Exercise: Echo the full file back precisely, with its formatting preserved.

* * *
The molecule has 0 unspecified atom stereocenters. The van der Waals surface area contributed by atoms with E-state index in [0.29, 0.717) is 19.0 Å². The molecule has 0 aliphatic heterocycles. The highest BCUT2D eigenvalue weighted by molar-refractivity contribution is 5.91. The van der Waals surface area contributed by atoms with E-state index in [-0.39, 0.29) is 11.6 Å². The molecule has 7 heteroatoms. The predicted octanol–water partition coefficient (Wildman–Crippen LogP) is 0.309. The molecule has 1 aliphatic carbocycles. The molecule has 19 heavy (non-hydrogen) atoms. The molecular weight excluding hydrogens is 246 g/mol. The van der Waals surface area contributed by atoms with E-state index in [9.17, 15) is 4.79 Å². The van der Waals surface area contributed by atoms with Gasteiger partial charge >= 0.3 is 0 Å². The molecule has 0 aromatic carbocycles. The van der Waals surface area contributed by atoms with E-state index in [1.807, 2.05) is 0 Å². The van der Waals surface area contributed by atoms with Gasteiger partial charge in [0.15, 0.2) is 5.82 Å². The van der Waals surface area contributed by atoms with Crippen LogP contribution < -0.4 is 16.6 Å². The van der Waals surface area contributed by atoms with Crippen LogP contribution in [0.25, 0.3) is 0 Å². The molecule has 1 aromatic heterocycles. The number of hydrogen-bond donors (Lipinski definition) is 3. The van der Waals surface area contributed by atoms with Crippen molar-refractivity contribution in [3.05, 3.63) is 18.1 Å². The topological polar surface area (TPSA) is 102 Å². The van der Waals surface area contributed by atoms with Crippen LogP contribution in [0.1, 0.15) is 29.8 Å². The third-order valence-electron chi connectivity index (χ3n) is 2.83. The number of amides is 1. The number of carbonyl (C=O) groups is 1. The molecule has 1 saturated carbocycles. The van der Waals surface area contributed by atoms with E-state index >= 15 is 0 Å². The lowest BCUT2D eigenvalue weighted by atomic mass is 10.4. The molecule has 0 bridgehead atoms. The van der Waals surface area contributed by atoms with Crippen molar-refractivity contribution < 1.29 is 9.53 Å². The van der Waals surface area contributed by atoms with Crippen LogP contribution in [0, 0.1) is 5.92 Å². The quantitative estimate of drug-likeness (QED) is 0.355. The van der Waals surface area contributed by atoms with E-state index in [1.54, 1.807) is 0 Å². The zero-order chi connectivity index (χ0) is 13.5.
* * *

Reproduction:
The molecule has 0 unspecified atom stereocenters. The van der Waals surface area contributed by atoms with E-state index in [0.29, 0.717) is 19.0 Å². The molecule has 0 aliphatic heterocycles. The highest BCUT2D eigenvalue weighted by molar-refractivity contribution is 5.91. The van der Waals surface area contributed by atoms with E-state index in [-0.39, 0.29) is 11.6 Å². The molecule has 7 heteroatoms. The predicted octanol–water partition coefficient (Wildman–Crippen LogP) is 0.309. The molecule has 1 aliphatic carbocycles. The molecule has 19 heavy (non-hydrogen) atoms. The molecular weight excluding hydrogens is 246 g/mol. The van der Waals surface area contributed by atoms with E-state index in [9.17, 15) is 4.79 Å². The van der Waals surface area contributed by atoms with Gasteiger partial charge >= 0.3 is 0 Å². The molecule has 0 aromatic carbocycles. The van der Waals surface area contributed by atoms with E-state index in [1.807, 2.05) is 0 Å². The van der Waals surface area contributed by atoms with Gasteiger partial charge in [0.15, 0.2) is 5.82 Å². The van der Waals surface area contributed by atoms with Crippen LogP contribution < -0.4 is 16.6 Å². The van der Waals surface area contributed by atoms with Crippen LogP contribution in [0.25, 0.3) is 0 Å². The molecule has 1 aromatic heterocycles. The number of hydrogen-bond donors (Lipinski definition) is 3. The van der Waals surface area contributed by atoms with Crippen molar-refractivity contribution in [3.05, 3.63) is 18.1 Å². The topological polar surface area (TPSA) is 102 Å². The van der Waals surface area contributed by atoms with Crippen LogP contribution in [0.1, 0.15) is 29.8 Å². The third-order valence-electron chi connectivity index (χ3n) is 2.83. The number of amides is 1. The number of carbonyl (C=O) groups is 1. The molecule has 1 saturated carbocycles. The van der Waals surface area contributed by atoms with E-state index >= 15 is 0 Å². The lowest BCUT2D eigenvalue weighted by atomic mass is 10.4. The molecule has 0 bridgehead atoms. The van der Waals surface area contributed by atoms with Crippen molar-refractivity contribution < 1.29 is 9.53 Å². The van der Waals surface area contributed by atoms with Crippen LogP contribution in [0, 0.1) is 5.92 Å². The quantitative estimate of drug-likeness (QED) is 0.355. The van der Waals surface area contributed by atoms with E-state index in [1.54, 1.807) is 0 Å². The zero-order chi connectivity index (χ0) is 13.5.